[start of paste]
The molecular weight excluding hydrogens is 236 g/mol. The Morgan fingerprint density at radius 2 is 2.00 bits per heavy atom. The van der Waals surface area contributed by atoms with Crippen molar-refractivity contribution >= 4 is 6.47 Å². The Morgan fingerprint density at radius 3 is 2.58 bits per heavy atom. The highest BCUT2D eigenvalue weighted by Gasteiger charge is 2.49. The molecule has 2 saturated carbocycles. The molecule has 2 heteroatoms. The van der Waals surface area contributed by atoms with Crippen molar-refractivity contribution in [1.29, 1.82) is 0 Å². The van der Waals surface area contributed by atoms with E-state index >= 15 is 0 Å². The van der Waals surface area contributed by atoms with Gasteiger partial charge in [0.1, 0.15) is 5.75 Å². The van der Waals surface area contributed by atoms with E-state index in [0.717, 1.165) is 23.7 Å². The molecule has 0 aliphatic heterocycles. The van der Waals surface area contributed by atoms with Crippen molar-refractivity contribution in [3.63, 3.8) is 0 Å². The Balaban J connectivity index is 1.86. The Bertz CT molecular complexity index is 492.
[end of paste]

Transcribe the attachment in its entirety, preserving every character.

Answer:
The molecular weight excluding hydrogens is 236 g/mol. The Morgan fingerprint density at radius 2 is 2.00 bits per heavy atom. The van der Waals surface area contributed by atoms with Crippen molar-refractivity contribution >= 4 is 6.47 Å². The Morgan fingerprint density at radius 3 is 2.58 bits per heavy atom. The highest BCUT2D eigenvalue weighted by Gasteiger charge is 2.49. The molecule has 2 saturated carbocycles. The molecule has 2 heteroatoms. The van der Waals surface area contributed by atoms with Crippen molar-refractivity contribution in [1.29, 1.82) is 0 Å². The van der Waals surface area contributed by atoms with E-state index >= 15 is 0 Å². The van der Waals surface area contributed by atoms with Gasteiger partial charge in [0.1, 0.15) is 5.75 Å². The van der Waals surface area contributed by atoms with E-state index in [0.717, 1.165) is 23.7 Å². The molecule has 0 aliphatic heterocycles. The van der Waals surface area contributed by atoms with Crippen molar-refractivity contribution in [3.63, 3.8) is 0 Å². The Balaban J connectivity index is 1.86. The Bertz CT molecular complexity index is 492.